Truth Not Trauma: Understanding Relational Trauma and the Brain
Once we understand how trauma impacts our mammalian circuitry (Jaak Panksepp’s 8 circuits of emotion and motivation), we begin to see that so many things we’ve given ourselves a hard time for, are not static truths about us, but instead are simply the result of trauma.
All of these ideas we have about ourselves — feeling ashamed, feeling anger or disgust with the self, feeling like we are cruel, mean people — thinking about ourselves in a negative way: these negative cognitions are not truth, they are trauma.
How does trauma cloud our understanding of what is truly “us” versus what is our trauma?
This interview (part 3, see part 1 here and part 2 here) is further evidence about why understanding the neuroscience of trauma—how challenging experiences impact our brains—helps us see that we are not bad or broken people, but instead we have been scared by our experiences.
In the audio below I speak with Guy McPherson of the The Trauma Therapist Podcast about how trauma binds circumstances together and makes it so our circuits get tangled. We discuss the work of Jaak Panksepp and his discovery of the eight mammalian circuits of emotion and motivation.
Content warning: We discuss the circuits of sexuality, play, and disgust, including the importance of understanding our circuits when working with those healing from sexual abuse and assault.
Part 3: Truth Not Trauma
Here are some of the topics from this interview:
- How trauma impacts our circuits; both motivational and emotional
- Sexuality and the unfolding of the authentic self
- The primary colors of life, and the shades and flavors that fit between them on our circuits
- Pleasure, excitement, and attraction as flavors on our circuits of motivation and emotion
- How leaning into the marriage of sexuality and fear can help people heal from trauma
- How children that experience sexual abuse end up with an awakened sexuality circuit, long before it is supposed to awaken
- That trauma does not compromise our circuits
- Why I’ve added disgust to the original seven circuits presented by Jaak Panksepp
- How we can trace disgust through the body and the brain
- Disgust and grooming (for more about disgust and how it protect us, see my webinar Celebrating our Yuck!
- How understanding self-disgust can help us through protection and crossed boundaries
- The fine line that can exist between sexuality and disgust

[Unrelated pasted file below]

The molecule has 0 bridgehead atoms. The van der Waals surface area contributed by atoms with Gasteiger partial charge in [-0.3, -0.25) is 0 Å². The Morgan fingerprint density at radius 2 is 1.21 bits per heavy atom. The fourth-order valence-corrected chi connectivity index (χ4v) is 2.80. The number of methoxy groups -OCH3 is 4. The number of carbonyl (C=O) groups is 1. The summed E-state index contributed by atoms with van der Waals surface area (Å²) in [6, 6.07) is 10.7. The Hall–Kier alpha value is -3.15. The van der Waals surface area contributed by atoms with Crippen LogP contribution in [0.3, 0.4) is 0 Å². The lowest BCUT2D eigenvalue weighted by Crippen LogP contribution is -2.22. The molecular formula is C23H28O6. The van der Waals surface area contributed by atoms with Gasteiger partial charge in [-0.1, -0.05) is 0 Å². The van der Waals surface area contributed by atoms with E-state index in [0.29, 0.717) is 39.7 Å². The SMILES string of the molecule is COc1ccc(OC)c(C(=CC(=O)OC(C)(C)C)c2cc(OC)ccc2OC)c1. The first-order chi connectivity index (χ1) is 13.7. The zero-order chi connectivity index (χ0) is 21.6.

- The importance of preserving the disgust circuit, especially in children
- How all of the circuits if motivation and attachment except care get in the way of “play”
- The natural endpoint of play being when someone gets hurt
- The importance of play when raising a child, and the importance of recess for little ones!
- How play comes in second in competitive sports
- Why first person shooter video games are the most compelling way to turn off the default mode network (the DMN is the home of the critical inner voice – watch my trailer here for more details!)
If you are a person who holds space for others, and you’d like to practice resonance in a client/practitioner capacity, when we are holding space for others who are experiencing the impacts of trauma, you might enjoy my mini-course, Tending to Trauma.
In this course we discuss:
- The importance of accompaniment, and how to discern reassurance from resonance
- How to use a time-travel process to make empathy guesses for your younger self
- How to translate habits of reassurance into new capacities for learning to acknowledge and give warmth for what is true, instead of trying to change our and others feelings
- Understanding the difference between left and right hemispheres, and how to discern when we or our clients have “shifted left” and what to do about it
- How to expand your window of welcome for challenging emotions in self and others
How do we hold space for others when trauma arises? This 4-session course is especially made for practitioners, space-holders, parents and partners to have solid ground and an understanding of neuroscience when trauma arises. We will practice un-learning the tendency to try to “fix” and instead to learn how (and why) to lean into resonance.